By Rick Moore, Photo courtesy of University Athletics
It took Mark Coyle all of 90 seconds to go off script when he was introduced at a May news conference as the U's new athletics director. Coyle was starting to explain why he chose to come back to Minnesota, where he was an associate athletics director from 2001 to 2005, when he looked over at his family and got emotional.
After a pause, he told the story of his daughter Grace's 3rd birthday party back in 2005. When Goldy Gopher made a guest appearance, she spontaneously broke into "The Minnesota Rouser," stunning everyone and leaving Goldy doubly speechless. It was a moment that permanently etched a maroon "M" into the native Iowan's heart.
"It's one of the memories that we'll always have about Minnesota. And to have the chance to be back here, it's just humbling," he says.
Coyle, who most recently served as director of athletics at Syracuse University, returns to a program that is both successful and enigmatic-flourishing by many measures but beset by a series of challenges. The successes include women's hockey's continued dominance with another national championship; softball's Big Ten tournament title and national ranking; and Minnesota placing 18th in the Learfield Directors' Cup standings, which measures the overall excellence of college athletics programs. In the classroom, Gopher athletes are near the top of their game, with more sports receiving top-10 percent Academic Progress Rates scores than any other public university.
But it's been a challenging 12 months as well, with the departure of former Athletics Director Norwood Teague amid sexual harassment allegations; the sudden retirement of football coach Jerry Kill due to ongoing health concerns; and an abysmal season for Gopher men's basketball.
Coyle knows that action, not words, will improve public perception. "We can talk about it all day-we can say we're going to do this and we're going to do that to get better-but our actions will define us," he says. "Anytime you walk into a program you're going to encounter 'opportunities' that you have to work your way through, and these are some that we have to work our way through."
"I think he's the right person for the job and at this time," says former Athletics Director Joel Maturi, who was Coyle's boss at the U. He says Coyle listens well and gauges what needs to be done. And he has a certain quietness about him that manifests as the opposite of arrogance. :Most important, he has great integrity, honesty, and openness," Maturi adds. "It's what we really need, and it defines what he is."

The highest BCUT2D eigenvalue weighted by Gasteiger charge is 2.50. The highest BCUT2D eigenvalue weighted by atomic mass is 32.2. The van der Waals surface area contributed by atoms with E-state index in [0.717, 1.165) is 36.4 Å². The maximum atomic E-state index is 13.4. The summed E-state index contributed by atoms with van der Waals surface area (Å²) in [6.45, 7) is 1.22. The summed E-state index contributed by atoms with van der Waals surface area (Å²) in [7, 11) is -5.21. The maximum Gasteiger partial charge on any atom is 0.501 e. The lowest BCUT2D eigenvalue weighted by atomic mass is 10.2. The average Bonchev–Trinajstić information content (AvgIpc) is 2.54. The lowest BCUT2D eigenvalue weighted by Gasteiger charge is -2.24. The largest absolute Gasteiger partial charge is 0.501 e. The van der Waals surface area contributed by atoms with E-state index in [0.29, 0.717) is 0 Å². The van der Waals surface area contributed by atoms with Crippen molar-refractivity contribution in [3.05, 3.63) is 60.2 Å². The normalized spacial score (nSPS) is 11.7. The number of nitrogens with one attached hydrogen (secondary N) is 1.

One thing is certain. The U's cupboard is not empty, and neither is the trophy case. "I think that the success of so many of our programs got lost this past year," says Coyle. "Six conference championships, the national championship in women's hockey, the academic success; I think we had 14 teams with their academic progress rate recognized nationally. We need to do a better job of making people aware of the success we've had."
The challenge is to maintain that overall success while appeasing Gopher alumni and fans who want nothing more-and will settle for nothing less-than a Big Ten title in football, a meaningful banner for men's basketball, and a return to dominance in men's hockey.
Coyle has seen firsthand the fruits of success in his other stops since 2005: in men's basketball at Kentucky, where he was deputy athletics director, and in football at Boise State, which made a name for itself while he was AD. Last year at Syracuse both basketball teams made it to the Final Four. His takeaway from those places? "Everybody is 'all in,' from the alumni to the students to the donors to the fans. Everybody is committed to seeing those programs achieve at a high level."
There's no doubting alumni support and the ability to have success across all sports at the U, he says, "and it's on us to figure out how to put those pieces together to make sure we support [the revenue programs] and challenge them to compete with what our other programs are doing." He's let it be known that he wants the entire athletic program to reflect one basic principle: to be "low-ego and high-output."
Minnesota reminds him of Iowa- he is from Waterloo and his wife Krystan, a physical therapist, is from Council Bluffs- in its Midwest values. They're looking forward to raising their three sports-minded children, Grace, Nicholas, and Benjamin, in a part of the country "where your word means something."
"He's liable to be here for a long, long time," says Maturi. "And Minnesota needs that right now."